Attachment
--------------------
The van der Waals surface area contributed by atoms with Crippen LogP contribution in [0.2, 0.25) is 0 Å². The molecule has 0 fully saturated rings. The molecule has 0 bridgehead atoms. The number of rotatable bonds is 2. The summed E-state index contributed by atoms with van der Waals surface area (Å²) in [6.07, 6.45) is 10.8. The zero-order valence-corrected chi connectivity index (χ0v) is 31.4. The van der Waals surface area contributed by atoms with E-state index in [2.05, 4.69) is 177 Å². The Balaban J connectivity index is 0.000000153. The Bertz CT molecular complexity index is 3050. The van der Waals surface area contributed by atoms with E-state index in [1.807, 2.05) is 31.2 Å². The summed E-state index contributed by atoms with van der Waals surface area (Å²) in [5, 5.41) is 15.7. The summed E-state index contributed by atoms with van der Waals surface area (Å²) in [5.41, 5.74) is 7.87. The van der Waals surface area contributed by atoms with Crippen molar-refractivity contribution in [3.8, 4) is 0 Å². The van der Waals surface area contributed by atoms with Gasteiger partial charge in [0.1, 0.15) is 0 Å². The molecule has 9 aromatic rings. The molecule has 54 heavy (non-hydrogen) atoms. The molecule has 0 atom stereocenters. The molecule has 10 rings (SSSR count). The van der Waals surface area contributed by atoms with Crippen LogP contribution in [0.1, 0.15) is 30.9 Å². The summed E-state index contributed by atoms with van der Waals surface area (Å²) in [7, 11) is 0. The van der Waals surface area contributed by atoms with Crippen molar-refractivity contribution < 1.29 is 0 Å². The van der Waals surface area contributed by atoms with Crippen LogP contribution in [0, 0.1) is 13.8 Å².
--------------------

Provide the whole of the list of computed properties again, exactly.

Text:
The van der Waals surface area contributed by atoms with Crippen LogP contribution in [0.2, 0.25) is 0 Å². The molecule has 0 fully saturated rings. The molecule has 0 bridgehead atoms. The number of rotatable bonds is 2. The summed E-state index contributed by atoms with van der Waals surface area (Å²) in [6.07, 6.45) is 10.8. The zero-order valence-corrected chi connectivity index (χ0v) is 31.4. The van der Waals surface area contributed by atoms with E-state index in [2.05, 4.69) is 177 Å². The Balaban J connectivity index is 0.000000153. The Bertz CT molecular complexity index is 3050. The van der Waals surface area contributed by atoms with E-state index in [1.807, 2.05) is 31.2 Å². The summed E-state index contributed by atoms with van der Waals surface area (Å²) in [5, 5.41) is 15.7. The summed E-state index contributed by atoms with van der Waals surface area (Å²) in [5.41, 5.74) is 7.87. The van der Waals surface area contributed by atoms with Crippen molar-refractivity contribution in [3.8, 4) is 0 Å². The van der Waals surface area contributed by atoms with Gasteiger partial charge in [0.1, 0.15) is 0 Å². The molecule has 9 aromatic rings. The molecule has 54 heavy (non-hydrogen) atoms. The molecule has 0 atom stereocenters. The molecule has 10 rings (SSSR count). The van der Waals surface area contributed by atoms with Crippen LogP contribution in [0.1, 0.15) is 30.9 Å². The summed E-state index contributed by atoms with van der Waals surface area (Å²) in [7, 11) is 0. The van der Waals surface area contributed by atoms with Crippen molar-refractivity contribution < 1.29 is 0 Å². The van der Waals surface area contributed by atoms with Crippen LogP contribution in [0, 0.1) is 13.8 Å².